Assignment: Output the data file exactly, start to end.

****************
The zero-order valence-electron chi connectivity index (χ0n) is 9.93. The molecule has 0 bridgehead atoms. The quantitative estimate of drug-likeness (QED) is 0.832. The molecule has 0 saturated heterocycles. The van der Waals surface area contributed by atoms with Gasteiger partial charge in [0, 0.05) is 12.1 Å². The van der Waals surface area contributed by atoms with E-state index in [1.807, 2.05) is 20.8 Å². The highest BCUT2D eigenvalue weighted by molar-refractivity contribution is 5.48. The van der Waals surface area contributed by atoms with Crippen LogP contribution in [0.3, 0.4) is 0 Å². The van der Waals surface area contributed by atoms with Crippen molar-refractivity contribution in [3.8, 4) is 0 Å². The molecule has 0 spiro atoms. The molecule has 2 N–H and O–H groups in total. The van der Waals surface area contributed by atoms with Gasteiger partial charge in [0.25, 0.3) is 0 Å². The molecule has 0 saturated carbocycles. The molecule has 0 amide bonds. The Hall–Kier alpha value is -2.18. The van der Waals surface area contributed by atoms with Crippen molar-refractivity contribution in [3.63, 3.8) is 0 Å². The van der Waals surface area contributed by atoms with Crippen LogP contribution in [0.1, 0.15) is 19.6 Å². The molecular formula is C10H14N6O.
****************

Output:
The zero-order valence-electron chi connectivity index (χ0n) is 9.93. The molecule has 0 bridgehead atoms. The quantitative estimate of drug-likeness (QED) is 0.832. The molecule has 0 saturated heterocycles. The van der Waals surface area contributed by atoms with Gasteiger partial charge in [0, 0.05) is 12.1 Å². The van der Waals surface area contributed by atoms with E-state index in [1.807, 2.05) is 20.8 Å². The highest BCUT2D eigenvalue weighted by molar-refractivity contribution is 5.48. The van der Waals surface area contributed by atoms with Crippen LogP contribution in [0.3, 0.4) is 0 Å². The van der Waals surface area contributed by atoms with Crippen molar-refractivity contribution in [3.8, 4) is 0 Å². The molecule has 0 spiro atoms. The molecule has 2 N–H and O–H groups in total. The van der Waals surface area contributed by atoms with Gasteiger partial charge in [0.25, 0.3) is 0 Å². The molecule has 0 saturated carbocycles. The molecule has 0 amide bonds. The Hall–Kier alpha value is -2.18. The van der Waals surface area contributed by atoms with Crippen molar-refractivity contribution in [3.63, 3.8) is 0 Å². The van der Waals surface area contributed by atoms with Crippen LogP contribution in [0.1, 0.15) is 19.6 Å². The molecular formula is C10H14N6O.